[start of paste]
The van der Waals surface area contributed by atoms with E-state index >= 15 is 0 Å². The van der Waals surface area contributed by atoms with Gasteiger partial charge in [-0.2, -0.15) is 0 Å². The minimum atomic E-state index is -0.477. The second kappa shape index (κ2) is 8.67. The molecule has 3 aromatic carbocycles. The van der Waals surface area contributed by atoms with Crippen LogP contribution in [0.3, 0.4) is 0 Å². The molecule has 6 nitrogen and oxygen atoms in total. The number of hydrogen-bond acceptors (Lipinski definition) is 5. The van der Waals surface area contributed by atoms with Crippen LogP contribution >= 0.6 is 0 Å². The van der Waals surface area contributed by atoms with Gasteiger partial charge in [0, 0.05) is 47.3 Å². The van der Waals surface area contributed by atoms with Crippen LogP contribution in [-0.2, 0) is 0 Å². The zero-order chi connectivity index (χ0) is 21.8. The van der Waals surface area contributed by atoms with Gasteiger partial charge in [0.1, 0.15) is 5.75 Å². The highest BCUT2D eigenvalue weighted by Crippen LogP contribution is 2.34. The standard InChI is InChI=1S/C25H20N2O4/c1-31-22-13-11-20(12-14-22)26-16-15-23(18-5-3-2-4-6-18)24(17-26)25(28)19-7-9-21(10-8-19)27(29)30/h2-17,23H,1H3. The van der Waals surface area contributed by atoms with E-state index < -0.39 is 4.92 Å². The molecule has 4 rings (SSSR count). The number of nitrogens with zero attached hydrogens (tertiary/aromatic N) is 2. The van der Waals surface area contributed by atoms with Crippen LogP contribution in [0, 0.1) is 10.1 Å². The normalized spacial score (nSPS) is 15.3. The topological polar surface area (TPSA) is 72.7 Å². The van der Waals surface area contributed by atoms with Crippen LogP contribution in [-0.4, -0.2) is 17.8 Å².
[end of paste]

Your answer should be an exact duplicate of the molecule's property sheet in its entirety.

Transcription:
The van der Waals surface area contributed by atoms with E-state index >= 15 is 0 Å². The van der Waals surface area contributed by atoms with Gasteiger partial charge in [-0.2, -0.15) is 0 Å². The minimum atomic E-state index is -0.477. The second kappa shape index (κ2) is 8.67. The molecule has 3 aromatic carbocycles. The van der Waals surface area contributed by atoms with Crippen LogP contribution in [0.3, 0.4) is 0 Å². The molecule has 6 nitrogen and oxygen atoms in total. The number of hydrogen-bond acceptors (Lipinski definition) is 5. The van der Waals surface area contributed by atoms with Crippen LogP contribution >= 0.6 is 0 Å². The van der Waals surface area contributed by atoms with Gasteiger partial charge in [0, 0.05) is 47.3 Å². The van der Waals surface area contributed by atoms with Crippen LogP contribution in [-0.2, 0) is 0 Å². The zero-order chi connectivity index (χ0) is 21.8. The van der Waals surface area contributed by atoms with Gasteiger partial charge in [0.1, 0.15) is 5.75 Å². The highest BCUT2D eigenvalue weighted by Crippen LogP contribution is 2.34. The standard InChI is InChI=1S/C25H20N2O4/c1-31-22-13-11-20(12-14-22)26-16-15-23(18-5-3-2-4-6-18)24(17-26)25(28)19-7-9-21(10-8-19)27(29)30/h2-17,23H,1H3. The van der Waals surface area contributed by atoms with E-state index < -0.39 is 4.92 Å². The molecule has 4 rings (SSSR count). The number of nitrogens with zero attached hydrogens (tertiary/aromatic N) is 2. The van der Waals surface area contributed by atoms with Crippen LogP contribution in [0, 0.1) is 10.1 Å². The normalized spacial score (nSPS) is 15.3. The topological polar surface area (TPSA) is 72.7 Å². The van der Waals surface area contributed by atoms with Crippen LogP contribution in [-0.4, -0.2) is 17.8 Å².